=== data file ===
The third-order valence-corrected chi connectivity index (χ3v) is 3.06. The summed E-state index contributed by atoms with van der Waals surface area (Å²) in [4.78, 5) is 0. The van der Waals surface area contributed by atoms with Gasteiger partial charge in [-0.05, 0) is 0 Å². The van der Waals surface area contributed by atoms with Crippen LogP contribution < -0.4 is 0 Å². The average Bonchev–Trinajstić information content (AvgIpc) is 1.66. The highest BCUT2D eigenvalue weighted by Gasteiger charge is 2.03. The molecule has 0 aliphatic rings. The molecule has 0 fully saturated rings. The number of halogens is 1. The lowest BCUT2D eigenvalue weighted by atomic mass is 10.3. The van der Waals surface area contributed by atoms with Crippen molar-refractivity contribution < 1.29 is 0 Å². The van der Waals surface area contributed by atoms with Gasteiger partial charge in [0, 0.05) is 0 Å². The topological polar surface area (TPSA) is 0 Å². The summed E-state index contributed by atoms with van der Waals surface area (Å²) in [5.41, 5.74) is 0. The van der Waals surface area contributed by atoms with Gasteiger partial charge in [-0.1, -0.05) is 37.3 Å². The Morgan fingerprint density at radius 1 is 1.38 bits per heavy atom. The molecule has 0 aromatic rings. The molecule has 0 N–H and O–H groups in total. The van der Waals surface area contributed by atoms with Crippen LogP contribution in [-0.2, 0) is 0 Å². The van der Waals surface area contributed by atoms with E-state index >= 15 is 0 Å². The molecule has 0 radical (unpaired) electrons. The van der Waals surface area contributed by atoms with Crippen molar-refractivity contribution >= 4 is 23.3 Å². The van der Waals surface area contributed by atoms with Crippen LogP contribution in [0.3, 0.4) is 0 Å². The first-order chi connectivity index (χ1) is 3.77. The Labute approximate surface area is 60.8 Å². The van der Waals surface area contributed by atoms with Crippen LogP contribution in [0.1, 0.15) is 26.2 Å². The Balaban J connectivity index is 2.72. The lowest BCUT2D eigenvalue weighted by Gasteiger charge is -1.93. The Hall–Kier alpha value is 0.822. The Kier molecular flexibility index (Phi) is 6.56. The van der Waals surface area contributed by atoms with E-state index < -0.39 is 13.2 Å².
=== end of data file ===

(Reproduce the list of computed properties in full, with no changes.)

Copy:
The third-order valence-corrected chi connectivity index (χ3v) is 3.06. The summed E-state index contributed by atoms with van der Waals surface area (Å²) in [4.78, 5) is 0. The van der Waals surface area contributed by atoms with Gasteiger partial charge in [-0.05, 0) is 0 Å². The van der Waals surface area contributed by atoms with Crippen LogP contribution < -0.4 is 0 Å². The average Bonchev–Trinajstić information content (AvgIpc) is 1.66. The highest BCUT2D eigenvalue weighted by Gasteiger charge is 2.03. The molecule has 0 aliphatic rings. The molecule has 0 fully saturated rings. The number of halogens is 1. The lowest BCUT2D eigenvalue weighted by atomic mass is 10.3. The van der Waals surface area contributed by atoms with Crippen molar-refractivity contribution < 1.29 is 0 Å². The van der Waals surface area contributed by atoms with Gasteiger partial charge in [0, 0.05) is 0 Å². The topological polar surface area (TPSA) is 0 Å². The summed E-state index contributed by atoms with van der Waals surface area (Å²) in [5.41, 5.74) is 0. The van der Waals surface area contributed by atoms with Gasteiger partial charge in [-0.1, -0.05) is 37.3 Å². The Morgan fingerprint density at radius 1 is 1.38 bits per heavy atom. The molecule has 0 aromatic rings. The molecule has 0 N–H and O–H groups in total. The van der Waals surface area contributed by atoms with Crippen LogP contribution in [-0.2, 0) is 0 Å². The van der Waals surface area contributed by atoms with E-state index >= 15 is 0 Å². The molecule has 0 radical (unpaired) electrons. The van der Waals surface area contributed by atoms with Crippen molar-refractivity contribution >= 4 is 23.3 Å². The van der Waals surface area contributed by atoms with Crippen LogP contribution in [0.3, 0.4) is 0 Å². The first-order chi connectivity index (χ1) is 3.77. The Labute approximate surface area is 60.8 Å². The van der Waals surface area contributed by atoms with Crippen LogP contribution in [0.1, 0.15) is 26.2 Å². The Balaban J connectivity index is 2.72. The lowest BCUT2D eigenvalue weighted by Gasteiger charge is -1.93. The Hall–Kier alpha value is 0.822. The Kier molecular flexibility index (Phi) is 6.56. The van der Waals surface area contributed by atoms with E-state index < -0.39 is 13.2 Å².